A few days ago I was visiting a large Database Shop and I happened to meet quite a few DBAs there. After my session was over we all went to the company’s cafe for a quick coffee. While having a coffee in the relaxed environment, I shared details about my recent vacation with my family. After sharing a quick story of my vacation, I asked the DBAs around me about their own vacations. To my surprise many of the DBA’s have not taken a holiday for quite a some time. Upon asking why they have not taken holiday the answer was simple (and as expected) - due to the job.
Excuse for No Vacation
Here are a few reasons I received from them why they do not take days off from their job.
“I do not want to leave, I do not know the guy who will manage the server after me. He may not know where to look when things go wrong.”
“Forget about days off, almost every other night I have to wake up to fix something on my server, I do not remember when I slept 6 hours without waking up to look at the server.”
“I am new in the job and I have lots to learn. Honestly, when something goes wrong, I have no clue where to look so I take lots of time to figure things out.”
There were quite a few responses in the same line; I realized that DBAs do want to take a break from their work and enjoy time with their friends and family, however, due to some reasons (insecurity, possessiveness, inexperience or just pure love for the job) they are not able to take breaks.
A Key Question and Honest Answer
Here is the key question I asked them back -
“What one thing you think you need in your job, to be able to take a much-needed vacation without any stress or worry?”
I got a very interesting answer to my question-
“We need a single screen for all of our systems, which can help us know what a exactly going on on our server at all times.”
A very interesting answer – what every DBA wants is a tool, feature, or a utility that can tell them what exactly is going on in their server every single time, consistently and accurately. I think this is a fair request. I am a DBA and Developer and I know there are challenges in our job. We are often so familiar with our application that it is not possible for other DBAs to know what is going on in our system. When something goes wrong, they all have to run to us as we have the solution from our experience. Sometime I am worried to leave my server alone as I think some developer will deploy a code that will make the server behave slowly or sluggishly.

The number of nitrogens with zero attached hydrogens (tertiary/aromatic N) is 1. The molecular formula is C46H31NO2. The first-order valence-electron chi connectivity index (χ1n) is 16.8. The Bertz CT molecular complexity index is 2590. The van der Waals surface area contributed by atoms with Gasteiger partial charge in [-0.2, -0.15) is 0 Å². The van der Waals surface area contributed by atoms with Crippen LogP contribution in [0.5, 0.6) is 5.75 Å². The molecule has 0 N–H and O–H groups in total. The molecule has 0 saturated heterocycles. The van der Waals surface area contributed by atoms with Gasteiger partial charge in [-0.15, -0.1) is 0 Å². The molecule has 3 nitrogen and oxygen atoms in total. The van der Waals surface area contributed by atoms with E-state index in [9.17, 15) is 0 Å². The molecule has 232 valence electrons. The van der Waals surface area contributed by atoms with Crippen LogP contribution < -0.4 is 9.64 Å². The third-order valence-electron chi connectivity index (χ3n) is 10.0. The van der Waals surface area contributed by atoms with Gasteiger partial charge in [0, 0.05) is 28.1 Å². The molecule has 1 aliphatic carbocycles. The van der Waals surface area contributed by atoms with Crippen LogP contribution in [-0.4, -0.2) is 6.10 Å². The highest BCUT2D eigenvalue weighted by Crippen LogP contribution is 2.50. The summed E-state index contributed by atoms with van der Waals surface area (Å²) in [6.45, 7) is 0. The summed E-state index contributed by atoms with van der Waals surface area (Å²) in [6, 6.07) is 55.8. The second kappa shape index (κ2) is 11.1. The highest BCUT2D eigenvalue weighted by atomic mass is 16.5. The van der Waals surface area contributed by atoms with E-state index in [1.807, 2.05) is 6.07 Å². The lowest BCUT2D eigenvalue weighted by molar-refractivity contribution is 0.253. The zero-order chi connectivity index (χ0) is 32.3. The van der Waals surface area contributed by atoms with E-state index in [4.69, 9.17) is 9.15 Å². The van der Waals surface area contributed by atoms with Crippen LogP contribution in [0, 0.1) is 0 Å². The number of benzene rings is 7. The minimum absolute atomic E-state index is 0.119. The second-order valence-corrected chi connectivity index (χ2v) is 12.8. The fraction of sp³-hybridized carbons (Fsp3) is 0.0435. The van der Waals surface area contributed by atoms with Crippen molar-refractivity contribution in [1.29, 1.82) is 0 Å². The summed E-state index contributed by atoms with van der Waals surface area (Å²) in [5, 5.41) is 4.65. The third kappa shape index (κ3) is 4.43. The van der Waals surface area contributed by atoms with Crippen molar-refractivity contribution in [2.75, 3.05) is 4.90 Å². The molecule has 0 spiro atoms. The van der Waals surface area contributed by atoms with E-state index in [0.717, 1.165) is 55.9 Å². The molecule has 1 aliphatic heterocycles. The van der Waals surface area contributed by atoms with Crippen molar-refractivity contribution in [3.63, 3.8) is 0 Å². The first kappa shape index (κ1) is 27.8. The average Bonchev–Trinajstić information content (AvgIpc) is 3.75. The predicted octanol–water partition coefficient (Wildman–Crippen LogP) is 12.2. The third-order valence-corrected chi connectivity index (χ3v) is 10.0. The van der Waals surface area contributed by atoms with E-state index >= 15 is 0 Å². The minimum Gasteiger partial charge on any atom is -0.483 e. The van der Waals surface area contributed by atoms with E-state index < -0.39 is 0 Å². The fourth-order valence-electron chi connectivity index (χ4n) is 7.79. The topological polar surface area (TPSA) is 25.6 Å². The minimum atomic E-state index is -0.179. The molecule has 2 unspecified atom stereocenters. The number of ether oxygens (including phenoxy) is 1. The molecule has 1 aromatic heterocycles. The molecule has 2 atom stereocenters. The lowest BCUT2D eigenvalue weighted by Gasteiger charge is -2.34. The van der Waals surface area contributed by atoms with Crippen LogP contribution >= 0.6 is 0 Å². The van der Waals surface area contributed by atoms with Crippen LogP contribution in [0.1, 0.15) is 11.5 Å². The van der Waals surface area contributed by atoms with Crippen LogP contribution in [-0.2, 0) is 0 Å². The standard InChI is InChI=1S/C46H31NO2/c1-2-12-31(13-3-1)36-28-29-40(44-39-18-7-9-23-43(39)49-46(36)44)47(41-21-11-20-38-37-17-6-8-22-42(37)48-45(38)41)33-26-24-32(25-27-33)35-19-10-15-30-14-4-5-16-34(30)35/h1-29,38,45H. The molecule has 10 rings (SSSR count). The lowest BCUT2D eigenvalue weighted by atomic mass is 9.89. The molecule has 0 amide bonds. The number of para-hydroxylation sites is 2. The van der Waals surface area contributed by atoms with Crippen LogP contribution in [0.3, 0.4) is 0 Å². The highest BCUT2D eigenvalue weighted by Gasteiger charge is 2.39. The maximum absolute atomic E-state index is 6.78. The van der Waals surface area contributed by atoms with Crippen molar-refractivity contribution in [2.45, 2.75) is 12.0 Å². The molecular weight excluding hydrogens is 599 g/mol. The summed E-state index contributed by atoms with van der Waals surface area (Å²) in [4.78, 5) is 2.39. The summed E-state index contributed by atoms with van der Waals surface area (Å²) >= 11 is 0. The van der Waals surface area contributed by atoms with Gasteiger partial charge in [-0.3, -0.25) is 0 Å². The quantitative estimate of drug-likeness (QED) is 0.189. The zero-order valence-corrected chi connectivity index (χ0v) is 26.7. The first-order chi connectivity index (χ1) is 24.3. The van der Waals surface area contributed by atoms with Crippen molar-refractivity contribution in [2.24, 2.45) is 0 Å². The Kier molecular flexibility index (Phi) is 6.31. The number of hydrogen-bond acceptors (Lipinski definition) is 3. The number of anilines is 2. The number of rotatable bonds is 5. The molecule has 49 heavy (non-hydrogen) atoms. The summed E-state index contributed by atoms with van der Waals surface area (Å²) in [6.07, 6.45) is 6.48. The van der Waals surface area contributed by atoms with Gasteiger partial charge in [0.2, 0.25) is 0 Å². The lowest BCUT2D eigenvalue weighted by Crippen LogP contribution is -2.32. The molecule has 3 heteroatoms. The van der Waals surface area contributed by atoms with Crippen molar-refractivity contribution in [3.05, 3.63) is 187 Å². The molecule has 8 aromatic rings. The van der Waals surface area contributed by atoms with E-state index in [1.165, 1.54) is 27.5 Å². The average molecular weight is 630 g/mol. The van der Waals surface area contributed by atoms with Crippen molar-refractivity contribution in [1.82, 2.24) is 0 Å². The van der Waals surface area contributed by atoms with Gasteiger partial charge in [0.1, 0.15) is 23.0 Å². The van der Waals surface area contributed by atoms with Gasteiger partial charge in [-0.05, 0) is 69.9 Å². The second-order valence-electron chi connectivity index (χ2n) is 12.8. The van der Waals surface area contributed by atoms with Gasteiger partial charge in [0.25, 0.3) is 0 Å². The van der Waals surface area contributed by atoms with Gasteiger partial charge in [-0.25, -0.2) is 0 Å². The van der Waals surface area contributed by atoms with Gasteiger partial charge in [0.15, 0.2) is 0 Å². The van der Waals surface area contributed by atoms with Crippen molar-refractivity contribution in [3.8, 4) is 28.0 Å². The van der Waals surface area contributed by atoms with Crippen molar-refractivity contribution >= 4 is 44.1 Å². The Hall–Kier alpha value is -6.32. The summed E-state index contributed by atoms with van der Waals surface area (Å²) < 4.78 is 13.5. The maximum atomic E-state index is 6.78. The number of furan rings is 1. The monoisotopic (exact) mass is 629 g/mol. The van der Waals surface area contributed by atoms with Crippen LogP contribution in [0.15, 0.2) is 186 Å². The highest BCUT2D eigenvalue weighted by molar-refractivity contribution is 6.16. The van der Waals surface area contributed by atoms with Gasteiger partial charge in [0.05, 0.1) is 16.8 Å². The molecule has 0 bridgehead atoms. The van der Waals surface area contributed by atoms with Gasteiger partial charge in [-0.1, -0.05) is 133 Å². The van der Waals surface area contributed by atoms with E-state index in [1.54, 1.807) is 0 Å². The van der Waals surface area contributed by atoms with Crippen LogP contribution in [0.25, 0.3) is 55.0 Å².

Honestly, this is not a healthy environment. You need to have transparent system where you know what is going on in your server with a single glance and if you want more information, you should be able to get it by double clicking it. Sometimes there is no out-of-the-box solution for the product itself. We need to depend on third party solutions or experts who know what they are doing.
Here is what I do
As soon we were done with coffee, I immediately opened my laptop and displayed Spotlight on SQL Server Enterprise. When I was done displaying various features of the tool, I could see a ray of hope in the eyes of the DBAs. I could sense that they did not know about this product or they have not seen anything like this. Here is the home screen of the Spotlight on SQL Server Enterprise.